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A Preliminary Study of Subsymptom Threshold Exercise Training for Refractory Post-Concussion Syndrome

Leddy, John J MD*†; Kozlowski, Karl PhD; Donnelly, James P PhD§; Pendergast, David R EdD; Epstein, Leonard H PhD; Willer, Barry PhD**

Clinical Journal of Sport Medicine: January 2010 - Volume 20 - Issue 1 - p 21-27
doi: 10.1097/JSM.0b013e3181c6c22c
Original Research

Objective: To evaluate the safety and effectiveness of subsymptom threshold exercise training for the treatment of post-concussion syndrome (PCS).

Design: Prospective case series.

Setting: University Sports Medicine Concussion Clinic.

Participants: Twelve refractory patients with PCS (6 athletes and 6 nonathletes).

Intervention: Treadmill test to symptom exacerbation threshold (ST) before and after 2 to 3 weeks of baseline. Subjects then exercised 5 to 6 days per week at 80% ST heart rate (HR) until voluntary peak exertion without symptom exacerbation. Treadmill testing was repeated every 3 weeks.

Main Outcome Measures: Adverse reactions to exercise, PCS symptoms, HR, systolic blood pressure (SBP), achievement of maximal exertion, and return to work/sport.

Results: Pretreatment, ST occurred at low exercise HR (147 ± 27 bpm) and SBP (142 ± 6 mm Hg). After treatment, subjects exercised longer (9.75 ± 6.38 minutes to 18.67 ± 2.53 minutes, P = .001) and achieved peak HR (179 ± 17 bpm) and SBP (156 ± 13 mm Hg), both P < .001 versus pretreatment, without symptom exacerbation. Time series analysis showed significant change in rate of symptom reduction for all subjects and reduced mean symptom number in 8/11. Rate of PCS symptom improvement was related to peak exercise HR (r = −0.55, P = .04). Athletes recovered faster than nonathletes (25 ± 8.7 vs 74.8 ± 27.2 days, P = .01). No adverse events were reported. Athletes returned to sport and nonathletes to work.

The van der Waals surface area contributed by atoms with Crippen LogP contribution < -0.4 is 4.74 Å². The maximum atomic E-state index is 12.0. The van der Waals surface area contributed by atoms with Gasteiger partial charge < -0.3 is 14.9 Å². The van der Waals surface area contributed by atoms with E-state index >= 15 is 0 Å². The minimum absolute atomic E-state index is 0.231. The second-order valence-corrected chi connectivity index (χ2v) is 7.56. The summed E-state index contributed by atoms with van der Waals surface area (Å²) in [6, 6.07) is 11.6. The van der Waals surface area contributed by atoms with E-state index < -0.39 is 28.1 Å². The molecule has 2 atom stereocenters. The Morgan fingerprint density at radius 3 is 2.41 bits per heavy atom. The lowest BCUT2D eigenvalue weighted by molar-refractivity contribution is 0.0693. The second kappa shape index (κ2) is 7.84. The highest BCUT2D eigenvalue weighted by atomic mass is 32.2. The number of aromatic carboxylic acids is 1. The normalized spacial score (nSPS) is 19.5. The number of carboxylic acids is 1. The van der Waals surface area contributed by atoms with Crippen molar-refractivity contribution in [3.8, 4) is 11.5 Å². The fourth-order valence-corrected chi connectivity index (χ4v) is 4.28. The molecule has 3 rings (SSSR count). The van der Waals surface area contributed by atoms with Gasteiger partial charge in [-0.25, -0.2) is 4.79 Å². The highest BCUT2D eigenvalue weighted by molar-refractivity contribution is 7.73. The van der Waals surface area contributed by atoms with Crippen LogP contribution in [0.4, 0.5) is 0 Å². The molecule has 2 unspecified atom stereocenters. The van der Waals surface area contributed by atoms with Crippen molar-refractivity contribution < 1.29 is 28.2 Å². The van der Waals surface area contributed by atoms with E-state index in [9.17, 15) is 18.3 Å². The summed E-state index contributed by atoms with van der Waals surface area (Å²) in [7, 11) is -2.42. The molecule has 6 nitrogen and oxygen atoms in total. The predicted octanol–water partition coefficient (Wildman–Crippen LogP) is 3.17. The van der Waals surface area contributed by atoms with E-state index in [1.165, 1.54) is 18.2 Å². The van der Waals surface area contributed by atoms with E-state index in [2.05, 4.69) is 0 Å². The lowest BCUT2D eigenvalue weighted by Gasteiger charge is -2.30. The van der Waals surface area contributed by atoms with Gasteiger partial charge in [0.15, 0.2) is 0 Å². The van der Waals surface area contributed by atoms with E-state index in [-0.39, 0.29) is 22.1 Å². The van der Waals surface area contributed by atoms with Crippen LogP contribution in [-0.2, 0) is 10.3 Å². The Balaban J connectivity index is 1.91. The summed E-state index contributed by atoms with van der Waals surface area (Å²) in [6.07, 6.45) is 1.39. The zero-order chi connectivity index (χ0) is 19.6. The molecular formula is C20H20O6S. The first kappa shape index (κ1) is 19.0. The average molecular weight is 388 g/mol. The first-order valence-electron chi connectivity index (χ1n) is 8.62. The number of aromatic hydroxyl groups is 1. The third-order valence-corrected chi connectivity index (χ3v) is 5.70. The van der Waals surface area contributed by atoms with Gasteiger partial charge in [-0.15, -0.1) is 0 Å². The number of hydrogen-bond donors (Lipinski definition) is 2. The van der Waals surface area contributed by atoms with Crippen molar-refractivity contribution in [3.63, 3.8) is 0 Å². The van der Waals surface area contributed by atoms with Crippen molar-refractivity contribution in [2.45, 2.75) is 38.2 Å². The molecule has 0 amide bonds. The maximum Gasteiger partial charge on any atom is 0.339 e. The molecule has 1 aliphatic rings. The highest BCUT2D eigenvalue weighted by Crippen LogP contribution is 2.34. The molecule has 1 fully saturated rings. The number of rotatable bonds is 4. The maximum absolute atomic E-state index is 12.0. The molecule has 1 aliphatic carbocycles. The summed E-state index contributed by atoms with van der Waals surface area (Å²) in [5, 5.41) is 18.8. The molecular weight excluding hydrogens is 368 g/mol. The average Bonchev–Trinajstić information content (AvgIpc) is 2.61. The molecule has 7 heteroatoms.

Conclusions: Treatment with controlled exercise is a safe program that appears to improve PCS symptoms when compared with a no-treatment baseline. A randomized controlled study is warranted.

From the *Department of Orthopaedics; †the Sports Medicine Institute; Departments of ‡Exercise and Nutrition Sciences; §Counseling, School and Educational Psychology; ¶Physiology and Biophysics; ∥Pediatrics; and **Psychiatry, University at Buffalo, The State University of New York, Buffalo, New York.

Submitted for publication March 10, 2009; accepted October 19, 2009.

Funding for this research was provided in part by a grant from the New York State Athletic Trainers' Association.

The authors report no professional relationships with companies or manufacturers who will benefit from the results of the present study.

Reprints: John J. Leddy, MD, FACSM, FACP, University Sports Medicine, 160 Farber Hall, 3435 Main St, Buffalo, NY 14214 (e-mail: leddy@buffalo.edu).

© 2010 Lippincott Williams & Wilkins, Inc.